Incredible, but true: the most curious accident in the lives of operators

    Hurricanes breaking wires, cable theft, vandalism, unfair competition, slow road workers and intrigues of city services - all these are ordinary everyday life of telecom operators. And so that it would not be so sad from all this, we decided to share a selection of the most amazing accidents on the lines and the most unpredictable problems of data centers.

    Judging by the comments on the Level 3 blog, our smaller brothers pose a significant danger to wires: squirrels were found to be responsible for 17% of all the company's accidents , other panelists blamed rabbits, and Australian colleagues wombats. Someone complained of woodpeckers, someone shared links to wires with insulation not involving rodents.

    Here is a curious story about US-Russian relations: “Once we had a failure on the line in the north of Russia. When we asked our provider why they were repairing the cable for so long, it turned out that it was so cold there in winter that cars weren’t reliable transport and the installers were driving to the scene of the accident with dog teams . ” What is missing here is a comment about the bears gnawing on the cable.

    In 2008, Cable & Wireless was robbed. However, there was a hunt not for information, but only for scrap . As a result of the theft of equipment - switches and routers - the Watford site of the company fell, dragging along the websites of some of the company's customers, in particular, the site of the newspaper Financial Times.

    Earlier Verizon faced theft of property - unknown persons stole 150 m of the copper cable of the company, disconnecting telecommunications to 400 subscribers. Some corporate clients even had to close their offices because of the impossibility of making payments.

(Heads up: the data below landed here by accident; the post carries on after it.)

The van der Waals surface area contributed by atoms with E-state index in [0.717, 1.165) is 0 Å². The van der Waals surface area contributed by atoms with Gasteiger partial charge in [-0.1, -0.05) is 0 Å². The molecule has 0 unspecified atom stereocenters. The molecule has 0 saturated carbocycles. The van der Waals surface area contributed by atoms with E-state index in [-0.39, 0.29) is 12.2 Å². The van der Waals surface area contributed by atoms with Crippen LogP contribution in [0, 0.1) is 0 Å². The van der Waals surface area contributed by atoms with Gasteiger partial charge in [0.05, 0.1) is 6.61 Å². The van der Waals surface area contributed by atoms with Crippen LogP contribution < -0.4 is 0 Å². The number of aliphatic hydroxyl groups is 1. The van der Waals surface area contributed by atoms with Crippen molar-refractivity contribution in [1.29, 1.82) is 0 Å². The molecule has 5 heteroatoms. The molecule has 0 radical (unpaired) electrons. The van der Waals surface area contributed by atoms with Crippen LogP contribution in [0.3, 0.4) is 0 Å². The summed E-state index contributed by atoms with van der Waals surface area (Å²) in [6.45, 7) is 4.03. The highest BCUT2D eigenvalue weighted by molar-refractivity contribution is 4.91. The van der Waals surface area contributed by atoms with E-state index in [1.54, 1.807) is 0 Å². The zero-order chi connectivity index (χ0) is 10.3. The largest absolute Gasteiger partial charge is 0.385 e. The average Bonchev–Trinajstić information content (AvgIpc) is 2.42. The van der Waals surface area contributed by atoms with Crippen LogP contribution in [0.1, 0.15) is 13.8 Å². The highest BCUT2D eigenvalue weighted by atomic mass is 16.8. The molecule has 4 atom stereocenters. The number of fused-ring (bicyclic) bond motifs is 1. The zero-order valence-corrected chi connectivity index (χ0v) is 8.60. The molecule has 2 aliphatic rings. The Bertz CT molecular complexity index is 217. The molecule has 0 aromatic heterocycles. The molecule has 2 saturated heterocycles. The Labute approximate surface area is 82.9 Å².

It is interesting that when British telecoms began to switch from copper cables to fiber optic, thieves did not soon understand the difference, and there were cases of digging wires for a long time.

    In addition to rodents, the communication lines of our foreign colleagues are disabled by amateurs to practice firing on wires (Level3 says about 7% of accidents for this reason). On January 1, 2008, 20,000 Comcast subscribers remained unconnected, whose air was interrupted by a random firing. The company's management suggested that a certain New Year's cutler thus decided to continue the celebration of the holiday.

    Data centers are also not insured "from the fool." A year ago, a car crashed into a power transmission towernear one of the Amazon data centers, and due to a short circuit, the data center was de-energized. When switching to backup power, something did not work, and as a result, the company's customers lost the service for about an hour. The ill-fated data center suffered a power outage for the fourth time in a week.

    This threatens not only Amazon - in 2007 a truck crashed into a transformer near the Rackspace Managed Hosting data center - the generator managed to start the power again, but for some reason the cooling systems did not work.

    I'd like to mention another curious case in Florida, when a power outage occurred due to the ignition of a transformer. During the investigation, the reason was revealed - overheating from excessive load.Electricity was stolen by a nearby marijuana plantation .

    And here is a story from our area: last November, an unbalanced resident went out to fight the cables on the roof of her house - there was nothing left for the arrived installation team, how to record the strange behavior of a citizen on video and call for help. It is a great success that this meeting did not end in an accident.

    The topic of accidents on communication lines became the topic of an April Fool’s joke - the editors of the portal issued an emergency message about the theft of 130 km of cable connecting the British Isles with continental Europe.

    In our practice, too - which just did not happen - and the workers dug up optics with an excavator, and stole radio antennas, there was even a seizure of our server room in one of the office centers (they did not let us in, but we adjusted the equipment for ourselves). There were also separate client stories - once instead of a router, charging for a mobile was plugged into the socket - the client’s system administrator “got into trouble” with his colleagues along with our support engineers))

    But, it seems, we are not original? Colleagues, do you have your own stories?

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